BARBERRY PEPPERIDGEBUSH





(Berberis vulgaris) Barberry family



Flowers - Yellow, small, odor disagreeable, 6-parted, borne in

drooping, many-flowered racemes from the leaf axils along arching

twigs. Stem: A much branched, smooth, gray shrub, to 8 ft. tall,

armed with sharp spines. Leaves: From the 3-pronged spines

(thorns); oval or obovate, bristly edged. Fruit: Oblong, scarlet,

acid berries.

Preferred Habitat - Thickets; roadsides; dry or gravelly soil.

Flowering Season - May-June.

Distribution - Naturalized in New England and Middle States; less

common in Canada and the West. Europe and Asia.



When the twigs of barberry bushes arch with the weight of

clusters of beautiful bright berries in September, everyone must

take notice of a shrub so decorative, which receives scant

attention from us, however, when its insignificant little flowers

are out. Yet these blossoms, small as they are, are up to a

marvelous trick, quite as remarkable as the laurel's (q.v.) or

the calopogon's (q.v.), to compel insects to do their bidding.

Three of the six sepals, by their size and color, attend to the

advertising, playing the part of a corolla; and partly by curving

inward at the tip, partly by the drooping posture of the flower,

help protect the stamens, pistil, and nectar glands within from

rain. Did the flowers hang vertically, not obliquely, such

curvature of the tips of sepals and petals would be unnecessary.

Six stamens surround a pistil, but each of their six anthers,

which are in reality little pollen boxes opening by trap-doors on

either side, is tucked under the curving tip of a petal at whose

base lie two orange-colored nectar glands. A small bee or fly

enters the flower: what happens? To reach the nectar, he must

probe between the bases of two exceedingly irritable stamens. The

merest touch of a visitor's tongue against them releases two

anthers, just as the nibbling mouse all unsuspectingly releases

the wire from the hook of the wooden trap he is caught in. As the

two stamens spring upward on being released, pollen instantly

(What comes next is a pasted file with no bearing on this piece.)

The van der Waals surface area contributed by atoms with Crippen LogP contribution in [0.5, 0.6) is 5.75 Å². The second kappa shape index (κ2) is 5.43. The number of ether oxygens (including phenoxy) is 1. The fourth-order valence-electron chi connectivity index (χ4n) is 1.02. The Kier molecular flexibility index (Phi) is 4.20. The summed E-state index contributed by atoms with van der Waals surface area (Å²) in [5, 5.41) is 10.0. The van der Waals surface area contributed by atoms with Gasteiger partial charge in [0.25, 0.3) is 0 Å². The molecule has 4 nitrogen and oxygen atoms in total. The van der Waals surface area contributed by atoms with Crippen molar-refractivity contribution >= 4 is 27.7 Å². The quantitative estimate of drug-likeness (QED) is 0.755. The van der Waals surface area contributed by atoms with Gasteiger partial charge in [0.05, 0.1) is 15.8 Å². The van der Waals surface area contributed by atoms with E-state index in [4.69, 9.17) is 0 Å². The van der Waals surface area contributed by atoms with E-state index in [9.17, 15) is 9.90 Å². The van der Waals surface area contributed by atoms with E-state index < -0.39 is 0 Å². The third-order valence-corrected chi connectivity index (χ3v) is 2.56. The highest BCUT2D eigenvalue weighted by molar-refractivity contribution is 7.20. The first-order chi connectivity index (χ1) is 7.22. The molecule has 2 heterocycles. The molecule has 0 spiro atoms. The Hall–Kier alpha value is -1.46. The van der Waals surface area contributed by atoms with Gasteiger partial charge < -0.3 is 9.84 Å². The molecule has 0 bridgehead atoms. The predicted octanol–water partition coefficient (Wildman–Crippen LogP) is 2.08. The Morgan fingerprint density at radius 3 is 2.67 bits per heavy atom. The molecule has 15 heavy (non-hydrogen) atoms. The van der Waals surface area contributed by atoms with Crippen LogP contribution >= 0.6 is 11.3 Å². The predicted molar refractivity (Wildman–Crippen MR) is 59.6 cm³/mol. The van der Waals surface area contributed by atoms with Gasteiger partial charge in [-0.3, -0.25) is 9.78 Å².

flies out of the trap-doors of the anther boxes on the bee, which

suffers no greater penalty than being obliged to carry it to the

stigma of another flower. So short are the stamens, it is

improbable that a flower's pollen ever reaches its own stigma

except through the occasional confused fumbling of a visitor.

Usually he is so startled by the sudden shower of pollen that he

flies away instantly.



In the barberry bushes, as in the gorse, when grown in dry,

gravelly situations, we see many leaves and twigs modified into

thorns to diminish the loss of water through evaporation by

exposing too much leaf surface to the sun and air. That such

spines protect the plants which bear them from the ravages of

grazing cattle is, of course, an additional motive for their

presence. Under cultivation, in well-watered garden soil - and

how many charming varieties of barberries are cultivated - the

thorny shrub loses much of its armor, putting forth many more

leaves, in rosettes, along more numerous twigs, instead. Even the

prickly-pear cactus might become mild as a lamb were it to

forswear sandy deserts and live in marshes instead. Country

people sometimes rob the birds of the acid berries to make

preserves. The wood furnishes a yellow dye.



Curiously enough it is the EUROPEAN BARBERRY that is the common

species here. The AMERICAN BARBERRY (B. Canadensis), a lower

shrub, with dark reddish-brown twigs; its leaves more distantly

toothed; its flowers, and consequently its berries, in smaller

clusters, keeps almost exclusively to the woods in the Alleghany

region and in the southwest, in spite of its specific name.





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